“Do not be afraid; just have faith.” Where in your life is Jesus speaking that to you? With this freedom from fear, let’s take a look at today’s readings. The main theme today is feeling a parent’s heartbreak over their child. Regardless of where you personally stand in that scenario, parent or child, these stories are relevant to us all. We have the opportunity to open our hearts and see our lives reflected in these stories. But before we continue, I think it is important to address why we might put ourselves in them. In the book of Revelations, we hear that “the Testimony of Jesus is the Spirit of prophecy” (Rev 19:10). What does that mean for you and me? In short, this testimony of what Jesus did in their lives breathes prophetic truth into our lives, into my life. In fact, that is why our Scriptures are, “alive and active” (Hebrews 4:12) as the Holy Spirit connects our lives to the story of salvation, God stirs faith in our hearts that He can do in my life what He did then. I encourage you to read on with the simple truth that Jesus loved these people, healed these people, and this is their testimony. He did it for them, so He can do it for you and me.
The First Reading is the end of a tragic story in the later years of David. We know this because of two main reasons: his son is old enough to have started a revolt against him, and his army has asked him not to fight. This part of the story has always brought me to tears. Every time that I read, “He said as he wept, “My son Absalom! My son, my son Absalom! If only I had died instead of you, Absalom, my son, my son!” I hear the heart cry of my heavenly Father over me for the times I chose fear, sin, and rebellion.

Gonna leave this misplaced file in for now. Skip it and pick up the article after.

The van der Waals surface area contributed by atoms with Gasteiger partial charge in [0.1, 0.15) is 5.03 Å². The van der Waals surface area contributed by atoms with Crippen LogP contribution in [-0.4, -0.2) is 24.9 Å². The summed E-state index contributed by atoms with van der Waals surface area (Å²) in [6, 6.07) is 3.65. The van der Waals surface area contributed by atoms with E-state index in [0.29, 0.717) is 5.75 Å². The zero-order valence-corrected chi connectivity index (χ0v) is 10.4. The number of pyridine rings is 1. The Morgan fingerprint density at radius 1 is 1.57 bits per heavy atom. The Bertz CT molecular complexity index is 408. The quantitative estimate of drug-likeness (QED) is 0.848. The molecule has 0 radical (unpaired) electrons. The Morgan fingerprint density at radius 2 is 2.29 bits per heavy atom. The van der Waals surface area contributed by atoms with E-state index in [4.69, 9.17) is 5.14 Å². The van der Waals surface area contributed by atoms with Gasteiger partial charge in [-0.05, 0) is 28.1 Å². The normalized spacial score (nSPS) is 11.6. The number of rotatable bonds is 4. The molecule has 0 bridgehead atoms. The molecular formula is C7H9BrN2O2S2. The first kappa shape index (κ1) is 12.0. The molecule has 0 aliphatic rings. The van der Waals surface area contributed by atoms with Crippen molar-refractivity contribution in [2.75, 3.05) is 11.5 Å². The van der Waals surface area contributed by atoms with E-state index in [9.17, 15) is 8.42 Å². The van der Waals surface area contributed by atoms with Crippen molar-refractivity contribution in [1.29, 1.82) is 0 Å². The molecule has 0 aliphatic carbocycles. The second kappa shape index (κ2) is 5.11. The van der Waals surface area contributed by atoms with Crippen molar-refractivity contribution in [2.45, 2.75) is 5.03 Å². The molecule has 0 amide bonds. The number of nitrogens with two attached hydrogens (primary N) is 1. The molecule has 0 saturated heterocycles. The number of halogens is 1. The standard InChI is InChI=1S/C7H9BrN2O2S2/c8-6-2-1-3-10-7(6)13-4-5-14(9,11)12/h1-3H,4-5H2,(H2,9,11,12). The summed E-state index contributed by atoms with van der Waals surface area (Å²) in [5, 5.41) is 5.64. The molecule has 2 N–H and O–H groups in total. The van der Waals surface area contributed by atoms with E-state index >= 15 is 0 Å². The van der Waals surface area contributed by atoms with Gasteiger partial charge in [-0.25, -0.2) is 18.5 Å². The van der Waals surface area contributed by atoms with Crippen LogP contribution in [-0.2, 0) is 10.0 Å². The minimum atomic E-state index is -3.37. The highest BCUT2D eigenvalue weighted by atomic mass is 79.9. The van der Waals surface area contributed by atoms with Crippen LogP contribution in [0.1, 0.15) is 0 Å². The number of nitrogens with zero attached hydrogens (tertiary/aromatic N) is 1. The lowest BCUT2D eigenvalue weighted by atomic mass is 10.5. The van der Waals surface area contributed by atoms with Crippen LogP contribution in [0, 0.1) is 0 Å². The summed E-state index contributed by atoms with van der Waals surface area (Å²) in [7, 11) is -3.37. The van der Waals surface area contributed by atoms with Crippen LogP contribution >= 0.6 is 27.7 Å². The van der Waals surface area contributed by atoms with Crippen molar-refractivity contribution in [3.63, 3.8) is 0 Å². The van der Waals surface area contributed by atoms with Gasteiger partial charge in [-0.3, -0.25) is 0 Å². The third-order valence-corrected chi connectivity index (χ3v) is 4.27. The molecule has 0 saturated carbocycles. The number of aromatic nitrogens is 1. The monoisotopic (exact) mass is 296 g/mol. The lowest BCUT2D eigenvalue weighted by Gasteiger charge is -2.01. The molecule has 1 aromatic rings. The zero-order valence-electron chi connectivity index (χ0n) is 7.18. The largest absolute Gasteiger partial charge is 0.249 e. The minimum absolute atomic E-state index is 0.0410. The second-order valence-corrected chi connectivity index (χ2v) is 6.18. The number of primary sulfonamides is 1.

The Gospel opens with a man begging Jesus to heal his daughter and shortly after, we hear that his daughter is not just sick but dead. This makes healing problematic, it’s one thing to heal disease, but another to bring someone back from the dead. But how does Jesus respond, “Do not be afraid; just have faith.” A woman who had suffered for twelve years with hemorrhages came onto the scene. But she should not have. Her culture, and in fact her religion, forbid her from being near or making contact with healthy people since she was bleeding and that made her unclean, it made her isolated. Yet she had the courage to say, “if I but touch his clothes, I shall be cured.” She had that faith even after twelve years of isolation and suffering. She wasn’t just cured and remained hidden from Jesus, she was recognized and known. She was publicly brought back into the community and called ‘daughter’ by God.
But do not worry, Jesus did not say, ‘I used my one miracle for today, that’s all you people get.’ He traveled on to Jairus’s house, the man whose daughter had just died. We get to see a stark contrast between the woman who was named daughter and the family that ridicules Jesus. But He did not give up but rather sent them away. They lost their chance to witness the girl being brought back to life. It makes me wonder, how many times have I been filled with doubt and was not allowed to witness a miracle happen in my life.
I want to leave you with one last thought on these readings: God shows that He knows and walks with us in our pain and He wants to bless us. He wants to reaffirm that we are His children, even when we rebel, even when we are the outcast. May Jesus bless you!
Featured Image Credit: pelau, https://www.cathopic.com/photo/4472-solo-tocando-manto-sere-sanada
Arthur Richardson is married to his wonderful wife, Gabby Richardson. They will be married for two years this January! Most of his work experience is in ministry. He was a retreat missionary in Wisconsin for two years and a youth minister for three years. He is now the Web Project Manager here at Diocesan, and loves it!